noise pollution and the nursemaid state in Japan


An American friend who is a longtime Tokyo resident recently shared with me his current pet peeve, at the health club he belongs to.  Evidently, exercisers are treated to a constant barrage of announcements.  First of all, periodically the health club users are exhorted that if they don’t feel well while exercising, they should let somebody know.  Every time there is a class about to begin, it is announced along with a detailed description that is repeated not once but twice.   And there are also frequent announcements of special bargains on supplements and other products in the club’s store.  He says that it interferes with his being able to relax and enjoy his exercising, and contrasts considerably with the quiet workout time he enjoys at health clubs when visiting the U.S.


The plethora of similar announcements everywhere in Japan is part of the Confucian heritage, a mindset that things are run by smart people who need to help the lesser masses.  Along these lines, the Dutch commentator Karel van Wolferen in his book The Enigma of Japanese Power likened the ever-present recorded reminders in public places in Japan to a “nursemaid” that makes people feel “like potentially naughty children.”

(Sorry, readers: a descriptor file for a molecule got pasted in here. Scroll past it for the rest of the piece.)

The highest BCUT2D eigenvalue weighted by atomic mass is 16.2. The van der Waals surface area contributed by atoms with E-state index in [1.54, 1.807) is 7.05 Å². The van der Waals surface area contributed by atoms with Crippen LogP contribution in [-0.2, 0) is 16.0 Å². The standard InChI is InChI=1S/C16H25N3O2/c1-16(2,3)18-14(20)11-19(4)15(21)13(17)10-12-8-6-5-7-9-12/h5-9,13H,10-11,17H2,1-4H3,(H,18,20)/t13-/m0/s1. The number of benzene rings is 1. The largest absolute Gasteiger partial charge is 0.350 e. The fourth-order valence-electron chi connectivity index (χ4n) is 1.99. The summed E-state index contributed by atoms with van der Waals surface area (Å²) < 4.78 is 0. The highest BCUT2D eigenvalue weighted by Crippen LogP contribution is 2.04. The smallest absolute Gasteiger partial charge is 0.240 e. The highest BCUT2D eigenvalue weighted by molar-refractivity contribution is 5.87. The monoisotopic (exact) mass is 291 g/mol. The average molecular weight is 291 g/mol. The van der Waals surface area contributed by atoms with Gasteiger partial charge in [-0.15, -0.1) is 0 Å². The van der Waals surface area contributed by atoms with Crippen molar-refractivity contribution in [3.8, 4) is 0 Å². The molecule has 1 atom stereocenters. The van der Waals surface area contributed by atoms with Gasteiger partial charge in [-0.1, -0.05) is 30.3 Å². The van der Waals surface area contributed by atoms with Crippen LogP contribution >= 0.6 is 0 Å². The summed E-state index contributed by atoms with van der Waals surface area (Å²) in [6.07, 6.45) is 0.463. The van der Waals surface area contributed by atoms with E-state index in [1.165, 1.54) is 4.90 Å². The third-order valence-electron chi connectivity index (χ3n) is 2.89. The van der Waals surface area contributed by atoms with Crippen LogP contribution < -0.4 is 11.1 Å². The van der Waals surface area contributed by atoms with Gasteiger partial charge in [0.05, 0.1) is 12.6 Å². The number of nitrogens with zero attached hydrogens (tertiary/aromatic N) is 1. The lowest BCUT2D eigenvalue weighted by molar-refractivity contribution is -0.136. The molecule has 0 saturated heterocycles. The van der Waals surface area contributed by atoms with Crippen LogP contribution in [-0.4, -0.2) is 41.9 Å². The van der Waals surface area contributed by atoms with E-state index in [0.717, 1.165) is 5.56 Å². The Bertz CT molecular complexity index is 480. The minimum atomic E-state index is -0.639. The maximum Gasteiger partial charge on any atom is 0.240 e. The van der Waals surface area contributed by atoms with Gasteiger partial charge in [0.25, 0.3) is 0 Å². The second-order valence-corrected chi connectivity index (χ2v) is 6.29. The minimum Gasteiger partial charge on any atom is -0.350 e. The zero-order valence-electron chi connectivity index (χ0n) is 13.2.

Indeed, Mr. van Wolferen has a point — many of the announcements one hears in Japan should be unnecessary in a land where the average person is well-educated and conscientious.  For example, when I was in a Japanese department store recently, at every escalator there was a recorded announcement running on a loop, asking people to please hold onto the handrail, and for those with children or senior citizens with them, to please hold hands with them when getting on the escalator.  I don’t happen to have children, but I imagine that if I did I wouldn’t need a recorded voice to tell me that I needed to hold their hands on an escalator.  And if I were a senior citizen, I would want to make my own choice about whether I thought I needed to have my hand held.


Verbal messages also seem to derive from a sense of service beyond what non-Japanese would consider to be necessary.  One obvious example of this is the high-pitched sing-song recital of the contents of the floors by uniform-clad female elevator operators in Japanese department stores (which seem to be fewer and farther between nowadays, a casualty of the continuing weakness of the Japanese economy).  As they push the buttons (of the completely automatic elevators), they recite what is on each floor, despite the fact that this information is usually displayed not only on a sign outside the elevators, but also on a sign over the inside of the elevator door.  One only has to read to get the same information, but somehow delivering it verbally before a customer would have to ask for it is considered to be omoiyari (anticipating needs before they are stated). 


These are all examples of how what is expected in Japanese society as both normal and good customer service can be quite different from other countries. 



This article originally appeared in Nikkei Weekly


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